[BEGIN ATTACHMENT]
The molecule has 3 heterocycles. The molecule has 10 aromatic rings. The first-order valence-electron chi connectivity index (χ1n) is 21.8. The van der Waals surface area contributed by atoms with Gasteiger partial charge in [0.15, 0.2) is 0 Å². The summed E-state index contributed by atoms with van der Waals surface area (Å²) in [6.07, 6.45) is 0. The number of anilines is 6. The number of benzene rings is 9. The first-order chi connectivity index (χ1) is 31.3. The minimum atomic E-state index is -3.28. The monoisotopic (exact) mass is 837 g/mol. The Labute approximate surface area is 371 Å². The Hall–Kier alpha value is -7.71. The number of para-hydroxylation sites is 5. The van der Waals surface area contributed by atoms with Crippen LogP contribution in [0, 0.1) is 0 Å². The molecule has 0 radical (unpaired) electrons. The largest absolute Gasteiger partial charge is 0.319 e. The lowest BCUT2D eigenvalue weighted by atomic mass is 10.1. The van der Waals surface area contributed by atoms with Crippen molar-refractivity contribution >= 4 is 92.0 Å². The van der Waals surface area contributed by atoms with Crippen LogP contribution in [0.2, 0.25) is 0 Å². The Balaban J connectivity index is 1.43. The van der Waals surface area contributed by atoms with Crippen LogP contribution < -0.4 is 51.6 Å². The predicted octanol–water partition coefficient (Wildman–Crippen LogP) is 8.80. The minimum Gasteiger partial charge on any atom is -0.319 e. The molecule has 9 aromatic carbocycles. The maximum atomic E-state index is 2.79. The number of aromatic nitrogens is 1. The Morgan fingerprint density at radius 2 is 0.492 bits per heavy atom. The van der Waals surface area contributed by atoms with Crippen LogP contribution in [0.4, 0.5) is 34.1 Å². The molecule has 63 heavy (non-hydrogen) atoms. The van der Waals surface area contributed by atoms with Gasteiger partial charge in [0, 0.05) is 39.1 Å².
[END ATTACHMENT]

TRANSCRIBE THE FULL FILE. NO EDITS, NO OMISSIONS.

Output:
The molecule has 3 heterocycles. The molecule has 10 aromatic rings. The first-order valence-electron chi connectivity index (χ1n) is 21.8. The van der Waals surface area contributed by atoms with Gasteiger partial charge in [0.15, 0.2) is 0 Å². The summed E-state index contributed by atoms with van der Waals surface area (Å²) in [6.07, 6.45) is 0. The number of anilines is 6. The number of benzene rings is 9. The first-order chi connectivity index (χ1) is 31.3. The minimum atomic E-state index is -3.28. The monoisotopic (exact) mass is 837 g/mol. The Labute approximate surface area is 371 Å². The Hall–Kier alpha value is -7.71. The number of para-hydroxylation sites is 5. The van der Waals surface area contributed by atoms with Crippen LogP contribution in [0, 0.1) is 0 Å². The molecule has 0 radical (unpaired) electrons. The largest absolute Gasteiger partial charge is 0.319 e. The lowest BCUT2D eigenvalue weighted by atomic mass is 10.1. The van der Waals surface area contributed by atoms with Crippen molar-refractivity contribution >= 4 is 92.0 Å². The van der Waals surface area contributed by atoms with Crippen LogP contribution in [0.2, 0.25) is 0 Å². The Balaban J connectivity index is 1.43. The van der Waals surface area contributed by atoms with Crippen LogP contribution < -0.4 is 51.6 Å². The predicted octanol–water partition coefficient (Wildman–Crippen LogP) is 8.80. The minimum Gasteiger partial charge on any atom is -0.319 e. The molecule has 9 aromatic carbocycles. The maximum atomic E-state index is 2.79. The number of aromatic nitrogens is 1. The Morgan fingerprint density at radius 2 is 0.492 bits per heavy atom. The van der Waals surface area contributed by atoms with Crippen LogP contribution in [0.4, 0.5) is 34.1 Å². The molecule has 63 heavy (non-hydrogen) atoms. The van der Waals surface area contributed by atoms with Gasteiger partial charge in [0, 0.05) is 39.1 Å².